In those days, as Chas wistfully remarks, Uley was 'absolutely full of boozers', for the village was a prosperous wool-producing community, with mills all down the little river Ewelme. But in the 1840s the wool trade collapsed and the population declined drastically.

The brewery struggled on until about 1900, but then closed. The building was used for agricultural purposes until in the Thirties it was turned into kennels for the Kingscote foxhounds by the eccentric master of the day, Lord Leigh. A man still living in the village recalls how the cellar was used as a nursery for pregnant bitches and their pups, and how the dog-hounds were quartered in the yard.

When Chas took over the building he found several tons of hay piled in the brewhouse, left over from the days when a milk cow wintered there. His first partner was Bill Doggett, who used to drink in the Anchor at Upton upon Severn and had taken charge of a small brewery behind the pub.

They raised pounds 8,000 to install equipment and set themselves up in business. Their first brew, in March 1985, was a disaster. A design fault in the bottom of the boiling copper trapped the beer in the pipework so that it became overheated and caramelised. The result was bitter of a kind, with what Chas described as 'a very interesting taste and a lovely, smoky flavour'; but it was not something that would appeal to the punters, and he had to summon officers from the Customs & Excise to witness him pouring 350 gallons of ale down the drain.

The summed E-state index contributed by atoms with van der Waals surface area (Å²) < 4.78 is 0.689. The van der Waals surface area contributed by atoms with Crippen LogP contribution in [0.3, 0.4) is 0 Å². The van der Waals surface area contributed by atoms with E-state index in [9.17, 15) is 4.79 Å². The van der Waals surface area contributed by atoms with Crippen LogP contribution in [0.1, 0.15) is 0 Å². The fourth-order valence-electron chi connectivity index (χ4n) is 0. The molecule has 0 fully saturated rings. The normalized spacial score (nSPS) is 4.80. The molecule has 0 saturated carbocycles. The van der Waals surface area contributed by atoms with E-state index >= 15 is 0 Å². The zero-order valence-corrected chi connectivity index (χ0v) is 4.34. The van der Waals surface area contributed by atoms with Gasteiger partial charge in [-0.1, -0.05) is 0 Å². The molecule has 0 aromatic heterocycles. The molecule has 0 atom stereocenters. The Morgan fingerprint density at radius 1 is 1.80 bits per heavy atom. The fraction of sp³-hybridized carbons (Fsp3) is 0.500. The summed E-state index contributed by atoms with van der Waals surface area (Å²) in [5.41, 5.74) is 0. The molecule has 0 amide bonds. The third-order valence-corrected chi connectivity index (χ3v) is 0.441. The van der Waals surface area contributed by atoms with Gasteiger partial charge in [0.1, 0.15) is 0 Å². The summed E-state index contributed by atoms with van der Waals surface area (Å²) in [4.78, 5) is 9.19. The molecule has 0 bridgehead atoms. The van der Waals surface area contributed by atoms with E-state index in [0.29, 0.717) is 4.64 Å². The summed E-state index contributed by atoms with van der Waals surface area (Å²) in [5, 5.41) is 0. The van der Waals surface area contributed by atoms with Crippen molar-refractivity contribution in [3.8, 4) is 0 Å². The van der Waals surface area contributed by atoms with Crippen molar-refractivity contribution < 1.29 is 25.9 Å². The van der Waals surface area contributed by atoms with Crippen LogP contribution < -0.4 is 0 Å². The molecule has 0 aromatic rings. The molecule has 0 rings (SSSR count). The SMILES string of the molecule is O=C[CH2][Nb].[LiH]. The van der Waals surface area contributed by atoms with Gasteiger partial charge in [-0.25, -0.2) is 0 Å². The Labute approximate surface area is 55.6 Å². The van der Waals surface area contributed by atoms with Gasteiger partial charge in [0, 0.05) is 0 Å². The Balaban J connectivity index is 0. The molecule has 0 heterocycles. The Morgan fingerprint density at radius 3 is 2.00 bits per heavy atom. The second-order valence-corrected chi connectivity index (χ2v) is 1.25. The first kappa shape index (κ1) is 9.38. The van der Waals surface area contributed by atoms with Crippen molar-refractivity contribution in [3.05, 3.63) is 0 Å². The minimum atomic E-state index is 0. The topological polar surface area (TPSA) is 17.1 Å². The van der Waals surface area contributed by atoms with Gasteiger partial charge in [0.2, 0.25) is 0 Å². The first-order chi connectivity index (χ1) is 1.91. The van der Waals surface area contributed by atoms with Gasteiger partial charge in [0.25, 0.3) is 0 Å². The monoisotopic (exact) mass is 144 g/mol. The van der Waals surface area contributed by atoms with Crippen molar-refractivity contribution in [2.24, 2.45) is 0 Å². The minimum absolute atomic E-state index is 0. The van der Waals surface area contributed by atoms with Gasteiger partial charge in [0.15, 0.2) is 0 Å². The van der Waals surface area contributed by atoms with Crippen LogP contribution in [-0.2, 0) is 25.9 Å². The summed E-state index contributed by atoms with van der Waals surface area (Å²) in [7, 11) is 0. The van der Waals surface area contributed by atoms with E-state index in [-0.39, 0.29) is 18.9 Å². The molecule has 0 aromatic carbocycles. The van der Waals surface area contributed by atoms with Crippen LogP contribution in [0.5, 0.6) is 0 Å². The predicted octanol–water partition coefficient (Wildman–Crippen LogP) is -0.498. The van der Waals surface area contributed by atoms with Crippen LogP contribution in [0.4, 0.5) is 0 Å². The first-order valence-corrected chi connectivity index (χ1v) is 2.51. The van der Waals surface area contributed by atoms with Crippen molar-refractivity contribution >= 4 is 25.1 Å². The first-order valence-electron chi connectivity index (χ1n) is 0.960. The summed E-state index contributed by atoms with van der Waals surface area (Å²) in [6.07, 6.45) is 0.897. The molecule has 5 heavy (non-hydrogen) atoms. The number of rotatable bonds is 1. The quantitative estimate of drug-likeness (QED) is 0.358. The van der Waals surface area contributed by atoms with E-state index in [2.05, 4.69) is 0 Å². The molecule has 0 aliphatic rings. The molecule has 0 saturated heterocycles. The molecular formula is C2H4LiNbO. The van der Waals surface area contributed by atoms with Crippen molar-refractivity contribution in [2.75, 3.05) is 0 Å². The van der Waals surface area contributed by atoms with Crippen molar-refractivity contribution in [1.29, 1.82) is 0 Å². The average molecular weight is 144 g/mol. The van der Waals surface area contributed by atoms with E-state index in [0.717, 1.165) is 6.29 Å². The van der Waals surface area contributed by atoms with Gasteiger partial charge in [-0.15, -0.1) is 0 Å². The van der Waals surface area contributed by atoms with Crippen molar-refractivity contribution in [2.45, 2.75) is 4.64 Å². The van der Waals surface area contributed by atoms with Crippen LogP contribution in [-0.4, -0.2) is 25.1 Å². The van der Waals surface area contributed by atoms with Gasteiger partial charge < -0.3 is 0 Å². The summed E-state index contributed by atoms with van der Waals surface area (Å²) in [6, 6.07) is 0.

By August that year, after a difficult summer and constant arguments about how to proceed, both partners were ready to pack it in. Then, for the annual beer festival in the village of Frocester, over the hill, they produced a special strong ale of 1050 original gravity which Chas named Old Spot, after the Gloucestershire breed of pig (spent grain from the brewery was indeed going to feed Old Spot pigs at Arlingham, on the Severn).

The new ale went down well, but a few barrels were left over in a corner of the cellar. Several weeks later someone asked Chas to enter a brew for the Great Western Beer Festival at Bristol - a major event. 'Let's send them that stuff,' he said to Bill. 'It's only a beer festival - some bugger'll drink it.' The next thing he knew, Old Spot had won first prize and the Uley Brewery was on the map.